The great art of thinning and rearing up of hardwood plantations is, to go carefully and regularly through them every third or fourth year at farthest, and never to cut away many trees at one time, but merely such as are actually doing injury to others of more value than themselves. By this method of procedure, the plantations so dealt with never receive any sensible check, and are kept in a constantly healthy growing state, and always produce much more timber at the end of any given period of years, than plantations managed upon an opposite principle.

When a young hard-wood plantation has arrived at the age of twenty-five or thirty years, it is very probable that the firs may be dispensed with altogether, in order to give the hard-wood all justice for the expansion of their trunks ; but if the situation happen to be an exposed one, it will be a point of wisdom to have a considerable portion of the firs left standing upon the most exposed side or sides of the plantation—they are more hardy than the hardwood sorts, and, when growing upon the outside of a wood, they form a protection to more valuable trees in the interior.

I have already stated elsewhere, that hard-wood trees, when growing in a forest, should stand at a distance corresponding to about one half the height of the trees respectively; but, properly speaking, there can be no specific rule laid down for guidance upon this point, for much depends upon the nature of the soil. In a strong loamy soil well adapted to the rearing of forest trees, I have seen excellent timber growing eighty feet high and not more than twenty feet tree from tree; while upon the other hand, in a light poor thin soil, I have seen trees not thirty feet high, scarcely able to maintain existence although they were standing twenty feet one from another. But upon a moderate calculation, and upon a soil of moderate capabilities, one half the height of the trees may be reckoned as a fair distance at which one tree should stand from another, at all stages of their growth, after they have received their first course of thinning.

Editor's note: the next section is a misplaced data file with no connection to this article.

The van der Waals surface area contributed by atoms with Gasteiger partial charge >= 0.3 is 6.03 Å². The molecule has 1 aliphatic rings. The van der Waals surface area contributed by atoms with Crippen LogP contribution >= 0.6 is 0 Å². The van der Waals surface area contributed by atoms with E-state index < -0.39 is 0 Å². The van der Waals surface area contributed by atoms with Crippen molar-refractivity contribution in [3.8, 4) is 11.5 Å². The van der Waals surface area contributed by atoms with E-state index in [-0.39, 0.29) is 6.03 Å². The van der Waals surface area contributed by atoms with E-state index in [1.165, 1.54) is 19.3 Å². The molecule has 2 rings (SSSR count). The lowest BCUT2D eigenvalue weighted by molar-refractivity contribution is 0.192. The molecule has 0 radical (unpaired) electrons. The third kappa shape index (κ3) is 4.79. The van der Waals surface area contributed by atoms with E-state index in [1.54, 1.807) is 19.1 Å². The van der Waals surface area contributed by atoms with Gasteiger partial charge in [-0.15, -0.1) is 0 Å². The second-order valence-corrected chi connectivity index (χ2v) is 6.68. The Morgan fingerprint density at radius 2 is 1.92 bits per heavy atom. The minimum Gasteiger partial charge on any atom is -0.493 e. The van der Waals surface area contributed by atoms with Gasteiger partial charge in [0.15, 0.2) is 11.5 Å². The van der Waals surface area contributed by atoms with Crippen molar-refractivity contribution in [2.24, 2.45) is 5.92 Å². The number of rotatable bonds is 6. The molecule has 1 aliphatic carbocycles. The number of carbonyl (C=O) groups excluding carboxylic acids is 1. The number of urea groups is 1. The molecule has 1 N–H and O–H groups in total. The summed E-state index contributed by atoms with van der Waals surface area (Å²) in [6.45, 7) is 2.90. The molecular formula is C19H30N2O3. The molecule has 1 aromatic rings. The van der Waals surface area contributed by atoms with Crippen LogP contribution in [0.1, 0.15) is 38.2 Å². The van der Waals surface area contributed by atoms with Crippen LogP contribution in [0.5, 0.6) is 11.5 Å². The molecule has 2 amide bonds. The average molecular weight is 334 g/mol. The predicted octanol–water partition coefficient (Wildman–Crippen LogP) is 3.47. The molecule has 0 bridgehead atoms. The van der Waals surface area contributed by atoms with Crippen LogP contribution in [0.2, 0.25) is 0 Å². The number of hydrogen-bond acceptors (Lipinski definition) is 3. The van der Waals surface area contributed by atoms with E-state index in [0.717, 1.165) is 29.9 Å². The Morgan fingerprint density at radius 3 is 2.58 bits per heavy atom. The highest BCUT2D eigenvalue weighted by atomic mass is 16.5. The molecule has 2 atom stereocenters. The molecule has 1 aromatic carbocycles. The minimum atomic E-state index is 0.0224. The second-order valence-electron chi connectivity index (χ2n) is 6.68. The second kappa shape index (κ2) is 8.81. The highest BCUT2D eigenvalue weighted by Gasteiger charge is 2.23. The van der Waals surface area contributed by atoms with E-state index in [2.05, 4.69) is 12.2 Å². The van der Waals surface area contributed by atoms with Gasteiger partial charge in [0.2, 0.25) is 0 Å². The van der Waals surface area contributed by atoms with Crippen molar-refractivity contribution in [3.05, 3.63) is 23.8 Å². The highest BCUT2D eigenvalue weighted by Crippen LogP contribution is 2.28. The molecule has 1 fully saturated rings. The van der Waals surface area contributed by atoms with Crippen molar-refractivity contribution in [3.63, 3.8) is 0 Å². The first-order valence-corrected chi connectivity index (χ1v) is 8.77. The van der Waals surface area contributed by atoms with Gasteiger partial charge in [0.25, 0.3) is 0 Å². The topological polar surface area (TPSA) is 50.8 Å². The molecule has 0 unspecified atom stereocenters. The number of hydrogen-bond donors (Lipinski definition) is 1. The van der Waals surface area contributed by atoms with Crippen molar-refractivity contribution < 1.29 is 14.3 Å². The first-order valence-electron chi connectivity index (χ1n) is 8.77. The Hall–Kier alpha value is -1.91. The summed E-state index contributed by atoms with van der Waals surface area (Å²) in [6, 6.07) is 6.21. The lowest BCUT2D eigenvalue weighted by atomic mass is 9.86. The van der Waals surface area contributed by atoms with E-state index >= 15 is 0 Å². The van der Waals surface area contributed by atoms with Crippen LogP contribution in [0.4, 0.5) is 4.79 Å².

I here beg to caution all who have not had thorough practical experience of their own, not to be guided by any universal rule of distance which one tree should stand from another, in the act of thinning. The great point to attend to is, to keep the trees, at all stages of their growth, after the first thinning has taken place, merely free one from another, in the top branches—not to allow the trees to grow so closely together as to be drawn up weakly in the boll, nor to be allowed so much room in the forest as to spread out their branches horizontally, and take up too much space in the plantation.

If the plantation have thriven well, it is likely that, at thirty years of age, a few of the hard-wood trees may require to be taken out, in order to relieve others of more value, and which may have grown more rapidly; and in the same manner, a few should be taken out now and then, without much respect to stated intervals, wherever they may have the appearance of being too close one upon another. And this should be gradually done till the plantation is about forty-five years old, when it should have a final thinning, making every individual tree stand as nearly as possible free of its neighbour; and in this state, the trees may be allowed to stand until they attain perfect maturity, which, with the generality of trees, is about sixty-five years old, when they may be either cut down or allowed to stand, according as the taste or inclination of the proprietor may suggest; but where valuable timber is the object of the proprietor, the trees should be used as such when between sixty and seventy years old.

In all cases, during the progress of rearing up hard-wood for timber in a forest, where pruning may be found necessary, let that be done one or two years previous to commencing any thinning operations. The reason for this advice I have explained already; and were this point properly attended to, we would soon see a great improvement in the quality of our timber trees.